Amplifying Other Voices
Listen to the kids.
There are, clearly, more pressing issues in the world right now than my usual topics of baking, parenting, and grammar. Trying to write about summer camp or cupcakes or semicolons seems embarrassingly trivial in the face of what’s happening around our city, our nation, and our world.
Were I not the sole caretaker of my 82-year-old father, I’d be out protesting right now, despite my normal aversion to crowds and conflict. But I’m not even going to the grocery store these days, so a protest is not in the cards for me.
But my opinion is clear and simple: Black lives matter. The fact that that’s even controversial boggles my mind.
In talking to my father last week, a man who’s been alive since the 1930s and remembers participating in protests from the 1960s, it became clear that not enough has changed in his lifetime.
“There’s always going to be some white person in the crowd who wants to be seen and heard and so he – it’s usually a he – talks over black voices,” he told me this weekend. “There is always going to be some white person who wants to light something on fire and get on TV. Don’t be that kind of white person.”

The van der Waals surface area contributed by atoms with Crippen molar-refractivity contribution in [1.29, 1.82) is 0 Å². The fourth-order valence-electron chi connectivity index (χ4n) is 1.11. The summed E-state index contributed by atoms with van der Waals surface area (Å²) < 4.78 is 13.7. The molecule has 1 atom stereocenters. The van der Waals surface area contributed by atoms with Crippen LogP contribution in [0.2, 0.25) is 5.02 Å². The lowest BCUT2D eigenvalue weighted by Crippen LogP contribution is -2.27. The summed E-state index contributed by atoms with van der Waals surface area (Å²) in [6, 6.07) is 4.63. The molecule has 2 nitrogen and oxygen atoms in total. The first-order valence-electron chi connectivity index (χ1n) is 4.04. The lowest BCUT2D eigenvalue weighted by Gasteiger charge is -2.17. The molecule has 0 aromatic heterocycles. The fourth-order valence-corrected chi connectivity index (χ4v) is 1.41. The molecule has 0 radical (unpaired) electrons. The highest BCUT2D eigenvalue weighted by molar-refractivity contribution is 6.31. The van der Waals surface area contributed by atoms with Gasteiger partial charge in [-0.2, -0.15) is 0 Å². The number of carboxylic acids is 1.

I don’t want to be that kind of person at all, ever. So if you’d like to do some reading on anti-racism and how to be an activist and/or an ally, I’ll direct you to this list of resources compiled by the Black Culture Club and the Student Council at Franklin.
Their voices are more important than mine on this topic. I would rather amplify their thoughts and recommendations than add my thoughts to the mix. I’ll be back next week with my take on how to navigate a summer in quarantine or my recipe for kickass peanut butter frosting or my mnemonic for remembering the difference between “lie” and “lay.”
Until then, friends, be safe. Be kind. Be good humans.